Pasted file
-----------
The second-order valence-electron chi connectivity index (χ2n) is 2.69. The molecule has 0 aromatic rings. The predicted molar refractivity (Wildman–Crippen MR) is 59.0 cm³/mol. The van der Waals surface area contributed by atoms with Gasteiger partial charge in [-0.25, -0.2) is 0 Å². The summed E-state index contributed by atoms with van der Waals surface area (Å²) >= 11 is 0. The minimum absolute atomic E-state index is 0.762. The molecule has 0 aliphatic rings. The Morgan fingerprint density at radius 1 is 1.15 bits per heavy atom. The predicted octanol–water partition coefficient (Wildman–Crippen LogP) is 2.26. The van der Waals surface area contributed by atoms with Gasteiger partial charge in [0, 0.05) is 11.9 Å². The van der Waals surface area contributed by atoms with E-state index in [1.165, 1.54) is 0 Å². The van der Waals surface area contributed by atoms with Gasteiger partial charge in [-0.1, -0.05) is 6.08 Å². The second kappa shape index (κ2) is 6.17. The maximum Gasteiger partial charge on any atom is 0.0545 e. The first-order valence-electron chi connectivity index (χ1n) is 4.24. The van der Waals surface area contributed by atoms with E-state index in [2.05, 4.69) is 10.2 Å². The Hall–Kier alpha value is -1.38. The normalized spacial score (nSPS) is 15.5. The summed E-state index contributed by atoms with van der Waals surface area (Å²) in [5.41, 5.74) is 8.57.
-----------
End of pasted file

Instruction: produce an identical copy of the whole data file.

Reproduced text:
The second-order valence-electron chi connectivity index (χ2n) is 2.69. The molecule has 0 aromatic rings. The predicted molar refractivity (Wildman–Crippen MR) is 59.0 cm³/mol. The van der Waals surface area contributed by atoms with Gasteiger partial charge in [-0.25, -0.2) is 0 Å². The summed E-state index contributed by atoms with van der Waals surface area (Å²) >= 11 is 0. The minimum absolute atomic E-state index is 0.762. The molecule has 0 aliphatic rings. The Morgan fingerprint density at radius 1 is 1.15 bits per heavy atom. The predicted octanol–water partition coefficient (Wildman–Crippen LogP) is 2.26. The van der Waals surface area contributed by atoms with Gasteiger partial charge in [0, 0.05) is 11.9 Å². The van der Waals surface area contributed by atoms with E-state index in [1.165, 1.54) is 0 Å². The van der Waals surface area contributed by atoms with Gasteiger partial charge in [-0.1, -0.05) is 6.08 Å². The second kappa shape index (κ2) is 6.17. The maximum Gasteiger partial charge on any atom is 0.0545 e. The first-order valence-electron chi connectivity index (χ1n) is 4.24. The van der Waals surface area contributed by atoms with E-state index in [2.05, 4.69) is 10.2 Å². The Hall–Kier alpha value is -1.38. The normalized spacial score (nSPS) is 15.5. The summed E-state index contributed by atoms with van der Waals surface area (Å²) in [5.41, 5.74) is 8.57.